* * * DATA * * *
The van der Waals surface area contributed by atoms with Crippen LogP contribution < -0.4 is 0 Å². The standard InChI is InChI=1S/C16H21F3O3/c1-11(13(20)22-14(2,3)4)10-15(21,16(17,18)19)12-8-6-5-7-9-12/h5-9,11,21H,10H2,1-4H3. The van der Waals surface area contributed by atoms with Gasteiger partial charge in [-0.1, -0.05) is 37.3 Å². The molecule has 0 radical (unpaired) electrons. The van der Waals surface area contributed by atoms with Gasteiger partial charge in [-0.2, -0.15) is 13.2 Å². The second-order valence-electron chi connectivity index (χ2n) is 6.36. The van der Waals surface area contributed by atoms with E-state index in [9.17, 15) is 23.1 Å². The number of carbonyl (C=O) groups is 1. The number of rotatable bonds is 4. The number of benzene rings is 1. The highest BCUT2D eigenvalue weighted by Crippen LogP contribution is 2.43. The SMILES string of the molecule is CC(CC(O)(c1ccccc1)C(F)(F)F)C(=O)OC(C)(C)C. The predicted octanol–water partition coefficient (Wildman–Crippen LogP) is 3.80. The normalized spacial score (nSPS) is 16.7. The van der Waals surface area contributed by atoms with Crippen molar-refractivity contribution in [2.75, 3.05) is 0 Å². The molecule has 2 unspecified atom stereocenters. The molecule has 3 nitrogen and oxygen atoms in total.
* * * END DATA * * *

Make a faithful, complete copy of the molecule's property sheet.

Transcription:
The van der Waals surface area contributed by atoms with Crippen LogP contribution < -0.4 is 0 Å². The standard InChI is InChI=1S/C16H21F3O3/c1-11(13(20)22-14(2,3)4)10-15(21,16(17,18)19)12-8-6-5-7-9-12/h5-9,11,21H,10H2,1-4H3. The van der Waals surface area contributed by atoms with Gasteiger partial charge in [-0.1, -0.05) is 37.3 Å². The molecule has 0 radical (unpaired) electrons. The van der Waals surface area contributed by atoms with Gasteiger partial charge in [-0.2, -0.15) is 13.2 Å². The second-order valence-electron chi connectivity index (χ2n) is 6.36. The van der Waals surface area contributed by atoms with E-state index in [9.17, 15) is 23.1 Å². The number of carbonyl (C=O) groups is 1. The number of rotatable bonds is 4. The number of benzene rings is 1. The highest BCUT2D eigenvalue weighted by Crippen LogP contribution is 2.43. The SMILES string of the molecule is CC(CC(O)(c1ccccc1)C(F)(F)F)C(=O)OC(C)(C)C. The predicted octanol–water partition coefficient (Wildman–Crippen LogP) is 3.80. The normalized spacial score (nSPS) is 16.7. The van der Waals surface area contributed by atoms with Crippen molar-refractivity contribution in [2.75, 3.05) is 0 Å². The molecule has 2 unspecified atom stereocenters. The molecule has 3 nitrogen and oxygen atoms in total.